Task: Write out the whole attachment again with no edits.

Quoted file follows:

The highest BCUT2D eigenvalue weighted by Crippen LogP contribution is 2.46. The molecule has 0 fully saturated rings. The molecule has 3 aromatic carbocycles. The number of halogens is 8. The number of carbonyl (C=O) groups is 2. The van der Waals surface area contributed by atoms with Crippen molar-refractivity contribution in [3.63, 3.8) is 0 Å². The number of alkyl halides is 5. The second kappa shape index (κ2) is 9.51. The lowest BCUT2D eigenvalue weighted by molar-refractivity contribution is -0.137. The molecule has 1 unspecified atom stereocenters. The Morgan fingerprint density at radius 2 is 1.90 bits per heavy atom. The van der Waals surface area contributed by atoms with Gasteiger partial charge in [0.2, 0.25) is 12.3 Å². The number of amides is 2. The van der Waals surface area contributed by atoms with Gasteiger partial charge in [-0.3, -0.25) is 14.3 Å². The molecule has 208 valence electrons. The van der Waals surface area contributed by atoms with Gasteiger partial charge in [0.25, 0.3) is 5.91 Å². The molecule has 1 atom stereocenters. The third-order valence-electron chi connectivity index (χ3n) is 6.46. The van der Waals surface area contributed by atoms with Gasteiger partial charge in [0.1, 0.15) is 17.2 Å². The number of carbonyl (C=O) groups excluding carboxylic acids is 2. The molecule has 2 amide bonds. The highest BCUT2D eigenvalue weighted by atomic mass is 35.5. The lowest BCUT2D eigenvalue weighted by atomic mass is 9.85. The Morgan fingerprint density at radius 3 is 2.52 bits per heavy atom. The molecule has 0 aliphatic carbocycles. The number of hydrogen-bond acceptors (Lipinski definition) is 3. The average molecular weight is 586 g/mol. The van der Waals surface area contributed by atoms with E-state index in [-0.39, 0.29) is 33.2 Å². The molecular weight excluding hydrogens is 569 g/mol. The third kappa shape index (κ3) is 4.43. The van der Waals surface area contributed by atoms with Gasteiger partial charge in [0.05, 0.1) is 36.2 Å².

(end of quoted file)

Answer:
The highest BCUT2D eigenvalue weighted by Crippen LogP contribution is 2.46. The molecule has 0 fully saturated rings. The molecule has 3 aromatic carbocycles. The number of halogens is 8. The number of carbonyl (C=O) groups is 2. The van der Waals surface area contributed by atoms with Crippen molar-refractivity contribution in [3.63, 3.8) is 0 Å². The number of alkyl halides is 5. The second kappa shape index (κ2) is 9.51. The lowest BCUT2D eigenvalue weighted by molar-refractivity contribution is -0.137. The molecule has 1 unspecified atom stereocenters. The Morgan fingerprint density at radius 2 is 1.90 bits per heavy atom. The van der Waals surface area contributed by atoms with Gasteiger partial charge in [0.2, 0.25) is 12.3 Å². The number of amides is 2. The van der Waals surface area contributed by atoms with Gasteiger partial charge in [-0.3, -0.25) is 14.3 Å². The molecule has 208 valence electrons. The van der Waals surface area contributed by atoms with Gasteiger partial charge in [0.25, 0.3) is 5.91 Å². The molecule has 1 atom stereocenters. The third-order valence-electron chi connectivity index (χ3n) is 6.46. The van der Waals surface area contributed by atoms with Gasteiger partial charge in [0.1, 0.15) is 17.2 Å². The number of carbonyl (C=O) groups excluding carboxylic acids is 2. The molecule has 2 amide bonds. The highest BCUT2D eigenvalue weighted by atomic mass is 35.5. The lowest BCUT2D eigenvalue weighted by atomic mass is 9.85. The Morgan fingerprint density at radius 3 is 2.52 bits per heavy atom. The molecule has 0 aliphatic carbocycles. The number of hydrogen-bond acceptors (Lipinski definition) is 3. The average molecular weight is 586 g/mol. The van der Waals surface area contributed by atoms with E-state index in [-0.39, 0.29) is 33.2 Å². The molecular weight excluding hydrogens is 569 g/mol. The third kappa shape index (κ3) is 4.43. The van der Waals surface area contributed by atoms with Gasteiger partial charge in [0.05, 0.1) is 36.2 Å².